But that hasn’t stopped Reggio from becoming the biggest exporter of bergamot.
They don’t call it the City of Bergamot for nothing!
Over the years, it has also earned the names:
- The City of Bronzes
- The City of Fatamorgana
The Bergamot Museum
Reggio is celebrated across Italy for its climate, culture, and ethnic diversity.
And it’s full of castles, churches, cathedrals, theatres, and palaces.
Of course, Earl Grey lovers will be most intrigued by the Bergamot Museum.
As you can imagine, this charming museum is filled to the brim with all things bergamot-related. And why not?!
This includes the history, production, and many uses of bergamot.
There’s even an area where you can try different bergamot products. Plus a library where you can read all about it.
What more could you want?
The City of Bergamot?
Bergamot, also known as citrus bergamia, is grown almost exclusively in Calabria.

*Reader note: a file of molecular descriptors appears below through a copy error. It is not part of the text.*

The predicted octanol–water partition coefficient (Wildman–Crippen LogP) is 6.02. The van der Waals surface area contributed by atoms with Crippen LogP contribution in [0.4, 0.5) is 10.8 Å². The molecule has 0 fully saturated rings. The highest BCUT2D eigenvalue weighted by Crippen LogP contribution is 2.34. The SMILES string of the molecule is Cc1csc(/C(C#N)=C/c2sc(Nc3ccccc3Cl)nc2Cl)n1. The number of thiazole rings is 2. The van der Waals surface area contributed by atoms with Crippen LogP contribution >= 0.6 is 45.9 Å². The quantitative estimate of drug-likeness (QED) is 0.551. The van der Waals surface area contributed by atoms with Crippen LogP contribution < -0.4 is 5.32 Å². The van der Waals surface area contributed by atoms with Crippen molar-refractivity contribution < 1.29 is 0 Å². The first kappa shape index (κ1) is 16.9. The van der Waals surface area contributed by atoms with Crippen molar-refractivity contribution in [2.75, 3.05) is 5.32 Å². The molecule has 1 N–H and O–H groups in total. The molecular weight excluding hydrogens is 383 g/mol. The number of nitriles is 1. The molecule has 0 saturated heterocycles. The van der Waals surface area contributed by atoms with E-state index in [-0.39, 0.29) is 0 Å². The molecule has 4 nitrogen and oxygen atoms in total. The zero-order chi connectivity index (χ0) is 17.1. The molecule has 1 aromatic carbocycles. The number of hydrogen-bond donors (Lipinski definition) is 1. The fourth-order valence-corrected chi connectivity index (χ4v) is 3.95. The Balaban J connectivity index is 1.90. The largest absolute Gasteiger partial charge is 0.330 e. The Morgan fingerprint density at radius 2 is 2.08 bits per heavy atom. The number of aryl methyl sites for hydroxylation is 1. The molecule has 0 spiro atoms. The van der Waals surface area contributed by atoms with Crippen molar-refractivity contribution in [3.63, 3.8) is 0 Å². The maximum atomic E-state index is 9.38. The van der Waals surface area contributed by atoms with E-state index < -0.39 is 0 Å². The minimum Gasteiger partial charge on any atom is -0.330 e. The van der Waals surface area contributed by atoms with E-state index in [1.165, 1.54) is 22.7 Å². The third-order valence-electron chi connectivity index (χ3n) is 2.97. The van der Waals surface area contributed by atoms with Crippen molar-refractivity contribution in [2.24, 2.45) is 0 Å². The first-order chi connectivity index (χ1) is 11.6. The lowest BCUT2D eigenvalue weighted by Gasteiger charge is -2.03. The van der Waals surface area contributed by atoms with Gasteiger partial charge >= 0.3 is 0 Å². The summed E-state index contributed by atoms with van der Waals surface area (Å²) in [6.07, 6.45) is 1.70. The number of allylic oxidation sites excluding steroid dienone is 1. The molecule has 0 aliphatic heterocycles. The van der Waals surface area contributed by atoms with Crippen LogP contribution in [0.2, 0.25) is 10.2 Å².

The south of the region produces over 90% of the world’s bergamot yield.
And the whole city of Reggio has an impressive industry built around bergamot oil extraction.
In 2001, the European Union awarded P.D.O. (Protected Designation of Origin) status to ‘Bergamotto di Reggio Calabria.’
This classification recognises Reggio as the primary origin of bergamot production, processing, and preparation.
Known as DOP (Denominazione d’Origine Protetta) in Italy, it’s the same status that’s given to region-specific foods such as Asiago, Gorgonzola, and Parmigiano-Reggiano cheese.
Reggio Di Calabria Climate
Clearly, the best weather for bergamot is in Reggio Di Calabria!
Reggio Di Calabria has a very typical Mediterranean climate.